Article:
Holy Fires

Max Ehrmann Poetry Contest Second Place Winner, 2015

We stopped to eat at a McDonald’s after—

I’m sure the counter-girl could smell

 

the plastic-clean of stitches and nurses’ gloves

and medication hanging over him

 

while we ordered fries and burgers to fill

our guts before we made the long drive home.

 

And when we found a seat I thought that things

were fine. We sat there talking about the family,

 

until he spilled his drink and lost his shit

real bad this time, and he stood and said:

 

“I was alive when Carpenter’s was still

the biggest bus maker around—your grandpa

 

lived in Tunnelton and drove to work

across the cliff to crank them out. He smelled

 

like oil and the dusty river all the time

and used to tell me that he never let

 

your mother out at night because cougars

were thick around his farm. You bring her back

 

before the frogs are calling, he’d say, you bring her

back before the cats get at her face—

 

my daughter there’s worth more than your life:

she’s a queen and that’s a real queen’s face.”

 

He paused to suck a piece of ice and smiled,

and then he looked at all the busy people

 

bent up over their plastic dinner trays

looking at him, and he bit the ice and laughed.

 

“I never saw a cat like that. It was

the cliff that got her and he should have watched

 

the river driving by it all the time

the way he did to go and build those buses—

 

lots of things were rusting in the river,

and I guess the busses rusted too. I didn’t see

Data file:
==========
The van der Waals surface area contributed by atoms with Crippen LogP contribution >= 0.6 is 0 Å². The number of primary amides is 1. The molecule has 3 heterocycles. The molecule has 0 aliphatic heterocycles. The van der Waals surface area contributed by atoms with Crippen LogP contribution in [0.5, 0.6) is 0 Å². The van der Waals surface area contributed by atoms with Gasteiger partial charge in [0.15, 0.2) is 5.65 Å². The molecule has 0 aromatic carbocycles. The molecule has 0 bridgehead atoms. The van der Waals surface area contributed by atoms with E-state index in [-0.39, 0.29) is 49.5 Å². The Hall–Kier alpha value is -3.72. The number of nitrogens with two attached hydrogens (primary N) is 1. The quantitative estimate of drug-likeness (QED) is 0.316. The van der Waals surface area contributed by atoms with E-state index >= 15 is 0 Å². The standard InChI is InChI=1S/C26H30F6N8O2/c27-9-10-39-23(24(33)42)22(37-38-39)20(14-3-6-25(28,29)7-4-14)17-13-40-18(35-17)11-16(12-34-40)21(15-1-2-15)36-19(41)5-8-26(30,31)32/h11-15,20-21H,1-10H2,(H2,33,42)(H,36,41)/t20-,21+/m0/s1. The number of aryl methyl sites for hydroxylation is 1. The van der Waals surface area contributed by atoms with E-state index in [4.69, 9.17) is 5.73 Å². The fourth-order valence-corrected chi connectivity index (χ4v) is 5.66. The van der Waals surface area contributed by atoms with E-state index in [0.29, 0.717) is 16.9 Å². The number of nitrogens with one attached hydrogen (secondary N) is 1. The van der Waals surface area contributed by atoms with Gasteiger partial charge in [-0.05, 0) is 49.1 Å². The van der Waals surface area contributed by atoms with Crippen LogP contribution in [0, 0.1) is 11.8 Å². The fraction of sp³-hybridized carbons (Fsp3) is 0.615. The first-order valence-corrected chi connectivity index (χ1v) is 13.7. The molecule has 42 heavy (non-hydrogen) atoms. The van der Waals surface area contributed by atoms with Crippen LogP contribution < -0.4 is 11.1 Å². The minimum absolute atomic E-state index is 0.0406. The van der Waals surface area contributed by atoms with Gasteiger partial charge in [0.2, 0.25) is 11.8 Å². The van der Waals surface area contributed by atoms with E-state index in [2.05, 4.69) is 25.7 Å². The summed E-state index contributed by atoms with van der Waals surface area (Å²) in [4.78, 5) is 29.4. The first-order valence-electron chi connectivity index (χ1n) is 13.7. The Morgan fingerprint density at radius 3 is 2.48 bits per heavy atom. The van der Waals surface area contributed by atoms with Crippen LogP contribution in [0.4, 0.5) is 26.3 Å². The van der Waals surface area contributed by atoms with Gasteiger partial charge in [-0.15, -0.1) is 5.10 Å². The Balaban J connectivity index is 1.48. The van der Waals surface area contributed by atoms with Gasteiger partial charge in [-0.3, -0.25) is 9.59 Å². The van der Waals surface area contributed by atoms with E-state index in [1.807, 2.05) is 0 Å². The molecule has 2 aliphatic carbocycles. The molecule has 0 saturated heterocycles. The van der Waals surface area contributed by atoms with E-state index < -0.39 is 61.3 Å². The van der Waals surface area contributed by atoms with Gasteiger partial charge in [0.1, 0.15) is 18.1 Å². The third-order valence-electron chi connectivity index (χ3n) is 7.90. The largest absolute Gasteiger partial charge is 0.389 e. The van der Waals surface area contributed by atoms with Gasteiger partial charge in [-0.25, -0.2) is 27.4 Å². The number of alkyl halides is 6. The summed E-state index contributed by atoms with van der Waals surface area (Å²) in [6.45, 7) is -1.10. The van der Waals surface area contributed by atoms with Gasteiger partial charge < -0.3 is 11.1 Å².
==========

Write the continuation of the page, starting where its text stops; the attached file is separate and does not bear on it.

a killer cat around the farm but I saw

a thing or too that’s worse. I saw the light

 

they lit over her grave—you were too young

but you saw it too: a propane thing we filled

 

together. You can’t buy one like that today—

today it’s all electric and plastic stakes

 

and you never have to see the grave again

after you’ve planted one of the solar lights.

 

It stays for good. I remember the first time

we lit the little flame your grandpa’s face

 

lit up like a ghost’s and I could see the scar

something had carved in his cheek one night when he

 

was back hunting raccoons by the bank of the river

out near the mouth of the Tunnel. But it’s all

 

gone now—even the river’s lost the way

it used to smell like pines from on up north

 

and only ghosts walk through the Tunnel—gone.

All of it. All gone. I guess he should have watched

 

the cliff because it’s all gone now. All of it.

Even the buses rusted away and there’s

 

no flame to mark the ghosts that’s left to stay—

all we’ve got are lights that last forever.”

The

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Poet With No Face

Poetry / Engineering / Art

 

I'm an electrical engineer with a passion for poetry who is constantly looking for ways to entangle the two and create artistic spaces that challenge the ways we normally interact with the world. If you have any related ideas or want to get in contact with me, send me a message below! 

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